Historical context

Lawyers specializing in insurance and military law say that the concept of contract marriages is not exactly new. It began as early as the 1960s during the time of Vietnam and Korean Wars and in fact even gave rise to the slang of Westpac Widows referring to the women would spend time “out there playing in the bars” while their husbands were fighting overseas - incidentally neither party had any problem with it.

These days with the popularity of internet dating and personals sites, military contract marriages is much more openly advertised. Online personals like Craigslist.org often feature casual military contract-marriage proposals, each with their own matrimonial expectations and cash arrangements. Other  venues where parties talk about contract marriages may be bars and nightclubs in and around military bases or cities having military stations nearby.

Legal context

Contract marriage in the US military is a federal offense. If the military finds out about it, the service member can be charged with  conspiracy, marriage fraud and making a false statement to the government.. If both parties agreeing to the contract are service members, the punitive actions are even  harsher.  However the truth is, contract marriage is extremely difficult to prosecute, mostly because it is impossible to determine the true intent of the parties getting married. Regardless of intentions, a contract marriage is still a legal marriage. In order to charge a soldier with contract marriage, the onus of providing proof will be on the prosecutor – he/she will have to show evidence that the soldier didn’t get married for the ‘right’ reasons and in a society with fast changing social and personal mores, that is extremely difficult to do so.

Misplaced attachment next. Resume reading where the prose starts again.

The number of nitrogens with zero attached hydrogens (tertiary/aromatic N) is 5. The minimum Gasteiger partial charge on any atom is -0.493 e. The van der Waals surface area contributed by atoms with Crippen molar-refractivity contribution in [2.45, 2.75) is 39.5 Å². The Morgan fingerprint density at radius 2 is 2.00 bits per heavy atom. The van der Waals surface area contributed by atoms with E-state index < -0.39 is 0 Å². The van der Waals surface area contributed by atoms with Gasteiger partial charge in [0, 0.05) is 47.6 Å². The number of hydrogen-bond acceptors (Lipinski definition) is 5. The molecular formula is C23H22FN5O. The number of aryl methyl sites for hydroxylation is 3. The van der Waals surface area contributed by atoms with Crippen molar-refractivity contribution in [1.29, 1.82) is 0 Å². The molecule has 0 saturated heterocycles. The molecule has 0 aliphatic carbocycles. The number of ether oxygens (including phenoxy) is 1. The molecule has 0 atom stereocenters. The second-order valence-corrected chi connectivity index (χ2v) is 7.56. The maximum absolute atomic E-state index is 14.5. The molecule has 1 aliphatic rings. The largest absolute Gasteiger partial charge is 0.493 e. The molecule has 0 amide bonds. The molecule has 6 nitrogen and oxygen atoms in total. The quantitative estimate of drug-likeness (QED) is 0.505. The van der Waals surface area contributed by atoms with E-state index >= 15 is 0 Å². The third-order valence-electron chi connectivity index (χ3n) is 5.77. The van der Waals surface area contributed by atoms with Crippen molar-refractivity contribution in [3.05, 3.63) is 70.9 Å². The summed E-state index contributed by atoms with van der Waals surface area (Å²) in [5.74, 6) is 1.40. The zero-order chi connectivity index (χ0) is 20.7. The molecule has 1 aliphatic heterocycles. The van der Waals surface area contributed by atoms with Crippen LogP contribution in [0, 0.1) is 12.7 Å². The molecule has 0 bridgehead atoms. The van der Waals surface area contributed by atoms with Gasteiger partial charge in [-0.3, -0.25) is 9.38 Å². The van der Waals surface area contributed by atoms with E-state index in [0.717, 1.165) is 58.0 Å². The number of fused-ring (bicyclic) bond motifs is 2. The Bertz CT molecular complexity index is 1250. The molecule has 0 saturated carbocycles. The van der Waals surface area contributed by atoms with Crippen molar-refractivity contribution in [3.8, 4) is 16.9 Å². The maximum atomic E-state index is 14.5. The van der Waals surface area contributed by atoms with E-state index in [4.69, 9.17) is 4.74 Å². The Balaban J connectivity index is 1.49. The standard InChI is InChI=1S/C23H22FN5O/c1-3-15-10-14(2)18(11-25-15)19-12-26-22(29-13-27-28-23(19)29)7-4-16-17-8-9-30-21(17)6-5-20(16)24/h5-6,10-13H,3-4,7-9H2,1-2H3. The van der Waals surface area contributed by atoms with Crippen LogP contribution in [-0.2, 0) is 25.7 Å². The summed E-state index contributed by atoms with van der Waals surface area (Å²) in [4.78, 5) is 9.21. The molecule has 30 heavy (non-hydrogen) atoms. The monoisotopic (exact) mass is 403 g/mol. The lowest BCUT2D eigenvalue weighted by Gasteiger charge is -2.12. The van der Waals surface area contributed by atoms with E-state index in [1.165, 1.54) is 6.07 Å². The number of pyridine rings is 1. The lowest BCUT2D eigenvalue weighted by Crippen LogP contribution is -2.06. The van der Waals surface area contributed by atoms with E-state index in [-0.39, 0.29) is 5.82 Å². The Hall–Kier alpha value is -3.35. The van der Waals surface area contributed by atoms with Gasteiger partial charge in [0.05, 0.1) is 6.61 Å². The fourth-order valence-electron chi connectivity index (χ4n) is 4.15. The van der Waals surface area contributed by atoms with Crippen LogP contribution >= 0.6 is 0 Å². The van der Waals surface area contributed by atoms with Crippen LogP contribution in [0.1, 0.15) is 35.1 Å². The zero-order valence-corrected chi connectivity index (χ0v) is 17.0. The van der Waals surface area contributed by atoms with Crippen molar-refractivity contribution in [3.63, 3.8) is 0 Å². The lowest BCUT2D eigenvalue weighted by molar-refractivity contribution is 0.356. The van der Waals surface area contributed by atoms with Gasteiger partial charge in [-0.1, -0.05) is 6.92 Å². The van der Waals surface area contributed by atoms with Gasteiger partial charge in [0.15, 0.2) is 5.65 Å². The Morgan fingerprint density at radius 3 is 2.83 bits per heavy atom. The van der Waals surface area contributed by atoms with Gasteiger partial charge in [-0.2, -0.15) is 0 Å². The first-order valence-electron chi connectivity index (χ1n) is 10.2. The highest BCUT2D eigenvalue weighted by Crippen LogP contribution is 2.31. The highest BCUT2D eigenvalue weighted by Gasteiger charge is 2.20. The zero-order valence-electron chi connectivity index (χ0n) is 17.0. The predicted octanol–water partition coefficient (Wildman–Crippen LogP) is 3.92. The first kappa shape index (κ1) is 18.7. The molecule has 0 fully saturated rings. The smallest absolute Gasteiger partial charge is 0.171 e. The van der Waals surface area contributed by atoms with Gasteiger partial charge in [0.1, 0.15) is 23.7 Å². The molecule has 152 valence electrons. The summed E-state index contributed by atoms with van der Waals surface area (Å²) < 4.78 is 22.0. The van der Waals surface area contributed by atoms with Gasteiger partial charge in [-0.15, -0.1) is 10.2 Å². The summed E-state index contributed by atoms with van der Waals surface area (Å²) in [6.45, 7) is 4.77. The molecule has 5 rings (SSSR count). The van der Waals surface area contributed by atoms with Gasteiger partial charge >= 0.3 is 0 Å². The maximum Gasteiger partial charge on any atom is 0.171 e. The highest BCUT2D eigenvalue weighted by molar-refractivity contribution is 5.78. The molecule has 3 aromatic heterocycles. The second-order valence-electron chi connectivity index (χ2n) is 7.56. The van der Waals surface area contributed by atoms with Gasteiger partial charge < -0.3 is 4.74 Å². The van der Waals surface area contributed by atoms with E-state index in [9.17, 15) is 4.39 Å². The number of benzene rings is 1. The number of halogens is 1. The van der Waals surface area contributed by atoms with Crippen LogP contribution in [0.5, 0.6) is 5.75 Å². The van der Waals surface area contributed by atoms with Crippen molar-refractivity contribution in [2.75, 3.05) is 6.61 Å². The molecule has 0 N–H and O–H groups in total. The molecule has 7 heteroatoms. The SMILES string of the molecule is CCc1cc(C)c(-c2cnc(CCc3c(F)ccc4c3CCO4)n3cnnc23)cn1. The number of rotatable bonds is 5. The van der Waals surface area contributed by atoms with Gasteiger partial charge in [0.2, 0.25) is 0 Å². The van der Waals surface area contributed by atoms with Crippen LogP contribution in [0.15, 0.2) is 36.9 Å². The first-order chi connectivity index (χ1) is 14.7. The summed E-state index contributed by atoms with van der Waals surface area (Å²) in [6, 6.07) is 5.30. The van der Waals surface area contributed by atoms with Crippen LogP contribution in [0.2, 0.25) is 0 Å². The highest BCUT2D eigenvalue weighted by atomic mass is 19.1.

In the end though along with punishments attendant to a federal offense, the very nature of a contract marriage should be enough to dissuade parties from entering into it. Such an arrangement goes against the very idea of a marriage which should bring two people together only in mutual love and trust and not for merely monetary or economic advantages. Finally everything about a relationship based on fraud should be suspect – if two people are getting married as a way of cheating the institutions of marriage and military, what is to prevent each of them from do the same to the other where money and benefits are concerned.  

References:

  1. LA Weekly - Marrying for Money
     
  2. Army Times - Ex-soldier testifies marriage was fraudulent